Wednesday, January 30, 2008
God Bless the People of Pittsburgh
Fire Joe Morgan hits one into the Allegheny with this post in response to a truly bizarre piece comparing Pirates fans to... well, just read it. Go ahead. I'll sit pretty right here until you're done...
Right, so, the point of the original piece by one Mike Seate is that baseball fans compare unfavourably to those of, ahem, superbike racing. I won't deconstruct the argument, because FJM has already done so, and done so better than I could (I can manage concise, and I can sometimes manage funny, and on rare occasions I even nail intelligent, but all three is asking too much of me).
But my point is that, okay, I've been to Pittsburgh and gone to a Pirates game at beautiful PNC Park, and found Bucco fans to be... subdued. I live in Ottawa, and I went to Lynx games for 15 years, so I know subdued. And Pirates fans fit that bill. I found them subdued and, well, sparse.
But think about it: it was September, and the Pirates had been out of contention since (roughly) late April. Again. And as a fanbase they have been, frankly, shit upon by ownership and management for a decade and a half now.
On that afternoon in Pittsburgh, I saw the Pirates lose to the Chicago Cubs. The park was half full, but half of those in attendance were decked out in full Cubbies regalia, a traveling roadshow of folks bleeding Cubbie blue. Cubs fans, who are entering their one hundredth year without a championship, are often cited as the mose diehard, fervent, and knowledgeable baseball fans around.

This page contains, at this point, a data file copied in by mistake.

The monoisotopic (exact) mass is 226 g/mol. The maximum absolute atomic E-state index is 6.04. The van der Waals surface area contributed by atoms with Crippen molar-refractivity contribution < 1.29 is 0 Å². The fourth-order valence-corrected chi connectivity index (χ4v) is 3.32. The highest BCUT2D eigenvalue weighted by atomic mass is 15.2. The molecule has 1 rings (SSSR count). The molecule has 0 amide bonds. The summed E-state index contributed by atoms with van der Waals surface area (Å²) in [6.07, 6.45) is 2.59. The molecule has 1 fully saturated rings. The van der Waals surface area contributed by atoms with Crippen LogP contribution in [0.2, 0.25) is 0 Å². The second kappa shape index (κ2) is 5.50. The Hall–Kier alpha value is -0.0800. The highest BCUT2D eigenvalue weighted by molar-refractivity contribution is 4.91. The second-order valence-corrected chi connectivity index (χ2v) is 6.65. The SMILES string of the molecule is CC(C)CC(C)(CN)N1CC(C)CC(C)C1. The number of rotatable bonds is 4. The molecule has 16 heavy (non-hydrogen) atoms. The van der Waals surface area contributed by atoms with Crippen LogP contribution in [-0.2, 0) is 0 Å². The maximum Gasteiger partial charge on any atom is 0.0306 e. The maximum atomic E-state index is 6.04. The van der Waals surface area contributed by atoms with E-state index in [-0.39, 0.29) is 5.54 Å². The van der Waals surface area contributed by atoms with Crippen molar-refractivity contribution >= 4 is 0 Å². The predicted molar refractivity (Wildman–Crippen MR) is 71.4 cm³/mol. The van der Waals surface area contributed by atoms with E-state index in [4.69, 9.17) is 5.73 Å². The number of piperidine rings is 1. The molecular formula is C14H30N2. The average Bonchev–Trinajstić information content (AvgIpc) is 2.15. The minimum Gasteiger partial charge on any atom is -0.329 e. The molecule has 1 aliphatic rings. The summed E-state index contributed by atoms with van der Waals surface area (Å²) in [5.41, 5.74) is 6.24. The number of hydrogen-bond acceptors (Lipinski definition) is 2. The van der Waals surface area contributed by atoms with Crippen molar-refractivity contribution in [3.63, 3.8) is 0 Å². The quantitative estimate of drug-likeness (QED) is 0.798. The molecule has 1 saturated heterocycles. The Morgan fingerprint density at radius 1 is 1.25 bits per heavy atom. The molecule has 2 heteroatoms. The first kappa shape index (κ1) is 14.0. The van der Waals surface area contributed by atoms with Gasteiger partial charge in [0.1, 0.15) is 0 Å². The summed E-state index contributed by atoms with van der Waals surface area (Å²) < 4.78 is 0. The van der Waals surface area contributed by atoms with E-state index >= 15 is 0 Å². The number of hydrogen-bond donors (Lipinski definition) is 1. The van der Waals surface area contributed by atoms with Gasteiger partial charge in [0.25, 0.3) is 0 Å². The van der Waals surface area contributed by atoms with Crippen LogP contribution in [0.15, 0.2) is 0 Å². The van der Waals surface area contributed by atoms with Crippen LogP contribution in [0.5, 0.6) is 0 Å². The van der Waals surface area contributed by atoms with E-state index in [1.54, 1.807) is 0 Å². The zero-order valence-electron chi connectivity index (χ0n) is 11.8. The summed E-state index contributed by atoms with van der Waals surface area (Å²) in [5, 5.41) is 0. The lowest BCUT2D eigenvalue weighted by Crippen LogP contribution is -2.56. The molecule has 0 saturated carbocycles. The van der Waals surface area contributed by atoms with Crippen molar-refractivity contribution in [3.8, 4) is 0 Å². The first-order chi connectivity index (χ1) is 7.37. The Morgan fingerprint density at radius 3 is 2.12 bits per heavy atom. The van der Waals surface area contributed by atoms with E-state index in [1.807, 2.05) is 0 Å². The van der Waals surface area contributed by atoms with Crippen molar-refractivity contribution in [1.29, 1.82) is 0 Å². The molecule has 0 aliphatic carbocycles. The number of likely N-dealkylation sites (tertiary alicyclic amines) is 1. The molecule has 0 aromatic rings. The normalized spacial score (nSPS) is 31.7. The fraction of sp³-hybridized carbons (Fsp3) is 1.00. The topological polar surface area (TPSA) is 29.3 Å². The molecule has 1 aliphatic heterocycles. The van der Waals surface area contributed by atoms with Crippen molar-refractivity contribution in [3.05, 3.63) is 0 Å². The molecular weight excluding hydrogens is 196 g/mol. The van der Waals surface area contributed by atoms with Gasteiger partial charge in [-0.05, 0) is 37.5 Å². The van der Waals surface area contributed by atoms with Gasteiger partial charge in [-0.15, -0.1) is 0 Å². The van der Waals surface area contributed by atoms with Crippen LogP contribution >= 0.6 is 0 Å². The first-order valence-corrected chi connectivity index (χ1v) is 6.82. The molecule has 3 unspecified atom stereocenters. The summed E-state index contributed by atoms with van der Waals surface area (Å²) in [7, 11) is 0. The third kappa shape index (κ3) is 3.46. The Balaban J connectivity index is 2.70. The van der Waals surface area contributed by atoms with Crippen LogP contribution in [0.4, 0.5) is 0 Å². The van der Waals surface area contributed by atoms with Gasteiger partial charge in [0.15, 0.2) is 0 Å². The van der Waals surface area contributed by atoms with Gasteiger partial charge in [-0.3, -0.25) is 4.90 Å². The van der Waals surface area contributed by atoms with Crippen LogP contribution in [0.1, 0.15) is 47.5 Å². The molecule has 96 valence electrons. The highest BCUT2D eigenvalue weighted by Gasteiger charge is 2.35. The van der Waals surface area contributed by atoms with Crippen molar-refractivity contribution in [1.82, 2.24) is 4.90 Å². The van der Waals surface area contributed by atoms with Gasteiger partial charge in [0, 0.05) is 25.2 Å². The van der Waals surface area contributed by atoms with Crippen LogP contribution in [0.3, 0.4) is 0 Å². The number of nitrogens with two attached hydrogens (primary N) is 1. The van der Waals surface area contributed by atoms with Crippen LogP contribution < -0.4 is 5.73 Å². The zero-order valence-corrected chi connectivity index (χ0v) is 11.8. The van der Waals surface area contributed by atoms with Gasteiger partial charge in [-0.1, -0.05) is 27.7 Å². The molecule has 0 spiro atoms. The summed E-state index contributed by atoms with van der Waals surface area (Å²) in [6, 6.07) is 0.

But. There's an argument to be made, I think, that instead of being the best baseball fans in the world, Cubs fans are Earth's biggest schmucks, shelling out year after year to see a team that never wins when it counts, a team run by a succession of organizations that have little motivation to win because, hell, the fans keep pouring into Wrigley anyway. The flipside of that argument would be that Montreal Expos fans were among the smartest and savviest lovers of baseball anywhere, because they knew when they were being treated poorly, and they rebelled with their wallets and asses (which no longer occupied the Big O's yellow plastic seats, see?).
Viewed in that light, maybe Pirates fans are pretty smart, too. Maybe they're simply fed up; maybe they're saying, "Thanks for the ballpark, but call us when you're actually trying to field a winning team."
I liked Pittsburgh, truly. It seemed to me an interesting city emerging from its industrial past, shaking the coke dust off and stepping smartly into the twenty-first century. I liked its neighbourhoods and its architecture, and its people seemed like good people. I loved imagining Forbes Field filled to the brim, of the mighty Clemente patrolling right field. And PNC is gorgeous - if you like ballparks, you must see it - but too full of ballpark tourists like me, and not enough local, hometown crazies. What I longed to see was a park jammed with rabid fans, with shirtless idiots screaming their faces off, with families and old guys with transistor radios, all cheering on a team with a real chance of winning. Imagine that: NL CENTRAL CHAMPS. That'd make for a different kind of fan, I dare say.